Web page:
Going to the Dogs: Political Canine Controversy is Nothing New 

Flystock / shutterstock.com
Flystock / shutterstock.com

In her recent memoir titled “No Going Back: The Truth on What’s Wrong with Politics and How We Move America Forward,” South Dakota governor Kristi Noem disclosed that she euthanized her 14-month-old dog, Cricket. This decision stemmed from Cricket’s disruptive behavior during a pheasant hunt, an attack on chickens belonging to another family, and an attempt to bite Noem. Noem characterized Cricket as “aggressive” and being resistant to training. Following these incidents, Noem took Cricket to a gravel pit and shot her. 

Critics argue that the decision to euthanize Cricket reflects a failure in adequately training bird dogs rather than inherent flaws in the animal. It was pretty big talk for people who had never met the dog or seen her potential for aggression. 

The Lincoln Project, an anti-Trump political action committee, released an advertisement condemning the act of shooting a dog as a response to pet-related challenges. 

In doing so, they prove only their ignorance. Noem had small children at the time, and Cricket was, at an early age, displaying signs that she would grow into an aggressive and untrustworthy canine. Noem would be held responsible if her dog killed livestock on her neighbor’s farms. Noem would be held accountable if Cricket had bitten a person. Noem also knew that rehoming an aggressive dog seldom ends well for the new owners or the dog.  

Noem did what a responsible dog owner should do. And, as a product of her country roots, she did it in the way rural folks have done for generations. It sounds harsh, but it’s a slightly different world in rural South Dakota than the streets of Washington, D.C., or New York City.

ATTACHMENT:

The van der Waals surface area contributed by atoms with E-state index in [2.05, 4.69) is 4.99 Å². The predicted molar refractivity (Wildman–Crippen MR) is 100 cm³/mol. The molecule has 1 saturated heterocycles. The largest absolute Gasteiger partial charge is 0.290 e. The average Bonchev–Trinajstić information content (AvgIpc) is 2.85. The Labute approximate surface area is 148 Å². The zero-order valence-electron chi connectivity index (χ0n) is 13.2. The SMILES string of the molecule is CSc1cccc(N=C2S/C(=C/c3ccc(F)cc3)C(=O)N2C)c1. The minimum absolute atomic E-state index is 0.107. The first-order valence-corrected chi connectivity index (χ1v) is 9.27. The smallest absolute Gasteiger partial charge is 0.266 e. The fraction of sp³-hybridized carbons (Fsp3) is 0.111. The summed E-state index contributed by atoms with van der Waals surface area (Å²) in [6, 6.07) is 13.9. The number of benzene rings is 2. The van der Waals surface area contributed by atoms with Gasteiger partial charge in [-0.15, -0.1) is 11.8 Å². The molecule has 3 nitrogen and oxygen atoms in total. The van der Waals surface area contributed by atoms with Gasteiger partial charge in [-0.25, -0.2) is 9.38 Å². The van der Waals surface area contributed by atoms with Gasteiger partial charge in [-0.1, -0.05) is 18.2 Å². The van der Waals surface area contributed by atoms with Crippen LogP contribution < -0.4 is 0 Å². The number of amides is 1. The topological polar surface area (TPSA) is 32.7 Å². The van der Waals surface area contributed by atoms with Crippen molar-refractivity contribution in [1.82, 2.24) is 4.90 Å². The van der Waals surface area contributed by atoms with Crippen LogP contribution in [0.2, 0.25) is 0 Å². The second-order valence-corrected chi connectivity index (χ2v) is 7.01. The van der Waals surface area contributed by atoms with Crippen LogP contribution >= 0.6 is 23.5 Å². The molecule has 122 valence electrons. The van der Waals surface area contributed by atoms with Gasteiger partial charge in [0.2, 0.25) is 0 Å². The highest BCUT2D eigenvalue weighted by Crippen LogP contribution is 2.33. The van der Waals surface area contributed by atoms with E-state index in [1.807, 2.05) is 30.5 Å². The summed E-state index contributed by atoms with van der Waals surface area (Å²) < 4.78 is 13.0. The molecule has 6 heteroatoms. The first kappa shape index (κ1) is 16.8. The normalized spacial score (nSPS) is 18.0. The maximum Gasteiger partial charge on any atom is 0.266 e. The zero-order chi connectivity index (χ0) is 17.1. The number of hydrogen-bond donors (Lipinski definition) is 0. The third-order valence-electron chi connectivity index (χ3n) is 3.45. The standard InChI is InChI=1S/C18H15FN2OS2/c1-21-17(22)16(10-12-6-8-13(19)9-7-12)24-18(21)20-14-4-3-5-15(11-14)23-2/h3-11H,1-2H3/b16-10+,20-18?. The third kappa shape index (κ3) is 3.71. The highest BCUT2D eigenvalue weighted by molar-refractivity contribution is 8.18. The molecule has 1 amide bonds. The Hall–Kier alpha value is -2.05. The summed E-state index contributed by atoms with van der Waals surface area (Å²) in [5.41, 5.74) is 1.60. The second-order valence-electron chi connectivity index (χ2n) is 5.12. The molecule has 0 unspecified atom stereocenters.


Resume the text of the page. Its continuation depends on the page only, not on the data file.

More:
A single gunshot is an effective and fast way to put an animal to sleep. And, in rural areas, it’s called a “five-cent solution” for livestock issues of all sorts, including injuries or behavioral problems, as distasteful as the practice may seem. 

There is a difference between a responsible dog owner and, say, President Joe Biden. Commander, Biden’s German Shepherd, was involved in at least 25 biting incidents within less than a year. Commander’s victims included White House staff, Secret Service agents, and Navy personnel. Injuries included bites to the arms, hands, thighs, back, wrists, elbows, waist, chest, and even to an agent’s ammunition magazine pouch. At least 11 of these incidents necessitated medical attention. 

Commander was the replacement for Biden’s first presidential pup, Major. Major also had a couple of bites under his belt, including a White House security officer and a National Park Service employee. 

Franklin D. Roosevelt’s dog bit United States Senator Hattie Wyatt Caraway and attacked U.K. Prime Minister Ramsay MacDonald, nearly tearing his pants off. 

President Barack Obama recounted a story in his memoir, Dreams from My Father, in which he was “introduced” to eating dog meat and other unpalatable protein sources. He described dog meat as “tough.” 

Self-proclaimed climate czar Mitt Romney faced backlash for transporting his family dog, Irish Setter Seamus, in a carrier tied to the top of a vehicle for a 650-mile family trip in 1983. Midway through the journey, Seamus experienced diarrhea, leading to brown liquid streaming down the car’s back window, much to the children’s dismay. Romney stopped at a gas station to rinse off Seamus, the carrier, and the vehicle before continuing the journey with Seamus back in the rooftop kennel. 

Romney stated that Seamus enjoyed being in the rooftop carrier, which he called an “air-tight kennel.” Ann Romney, Mitt’s wife, compared it to riding a motorcycle or being in the bed of a pickup truck. 

Dogs are man’s best friend, but occasionally, dogs aren’t the sweet and sunny Benji and Lassie owners hope they will be. When they aren’t, owners can ignore the problem, as Biden did, or handle it, as Noem did.  

Sometimes, in the case of Romney, euthanizing the owner seems a better option. 

Never forget that the only reason Biden rescued his dogs was to avoid the criticism faced by his predecessor, Donald Trump, who responsibly acknowledged that while he didn’t dislike dogs, he was not in a position to give one the attention it needed while he was in the White House. 

For dog lovers with common sense, Noem’s actions were a necessary, albeit heartbreaking, part of responsible dog ownership. Her incident is worse than others because she was on a short-list of potential running mates for Trump.